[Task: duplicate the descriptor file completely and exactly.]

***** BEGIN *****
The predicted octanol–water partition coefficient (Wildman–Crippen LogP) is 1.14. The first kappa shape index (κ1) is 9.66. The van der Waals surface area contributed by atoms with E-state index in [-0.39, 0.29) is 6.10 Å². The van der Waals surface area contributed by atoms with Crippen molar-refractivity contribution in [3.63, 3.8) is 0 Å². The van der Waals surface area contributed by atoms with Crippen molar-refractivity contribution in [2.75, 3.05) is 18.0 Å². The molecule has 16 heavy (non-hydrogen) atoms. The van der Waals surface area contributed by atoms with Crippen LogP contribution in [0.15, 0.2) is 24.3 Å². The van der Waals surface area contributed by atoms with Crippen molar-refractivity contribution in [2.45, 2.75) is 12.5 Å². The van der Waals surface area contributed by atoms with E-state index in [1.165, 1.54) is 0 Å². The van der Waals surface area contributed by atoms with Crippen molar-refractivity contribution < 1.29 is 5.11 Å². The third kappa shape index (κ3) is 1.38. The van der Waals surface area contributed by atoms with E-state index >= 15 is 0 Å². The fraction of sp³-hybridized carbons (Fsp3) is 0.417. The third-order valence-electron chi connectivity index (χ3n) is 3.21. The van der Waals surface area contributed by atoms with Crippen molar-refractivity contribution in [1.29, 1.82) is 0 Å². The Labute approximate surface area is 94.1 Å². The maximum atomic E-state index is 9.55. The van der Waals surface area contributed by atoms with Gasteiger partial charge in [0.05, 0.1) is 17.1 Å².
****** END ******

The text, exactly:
The predicted octanol–water partition coefficient (Wildman–Crippen LogP) is 1.14. The first kappa shape index (κ1) is 9.66. The van der Waals surface area contributed by atoms with E-state index in [-0.39, 0.29) is 6.10 Å². The van der Waals surface area contributed by atoms with Crippen molar-refractivity contribution in [3.63, 3.8) is 0 Å². The van der Waals surface area contributed by atoms with Crippen molar-refractivity contribution in [2.75, 3.05) is 18.0 Å². The molecule has 16 heavy (non-hydrogen) atoms. The van der Waals surface area contributed by atoms with Crippen LogP contribution in [0.15, 0.2) is 24.3 Å². The van der Waals surface area contributed by atoms with Crippen molar-refractivity contribution in [2.45, 2.75) is 12.5 Å². The van der Waals surface area contributed by atoms with E-state index in [1.165, 1.54) is 0 Å². The van der Waals surface area contributed by atoms with Crippen molar-refractivity contribution < 1.29 is 5.11 Å². The third kappa shape index (κ3) is 1.38. The van der Waals surface area contributed by atoms with E-state index >= 15 is 0 Å². The fraction of sp³-hybridized carbons (Fsp3) is 0.417. The third-order valence-electron chi connectivity index (χ3n) is 3.21. The van der Waals surface area contributed by atoms with Crippen molar-refractivity contribution in [1.29, 1.82) is 0 Å². The Labute approximate surface area is 94.1 Å². The maximum atomic E-state index is 9.55. The van der Waals surface area contributed by atoms with Gasteiger partial charge in [0.05, 0.1) is 17.1 Å².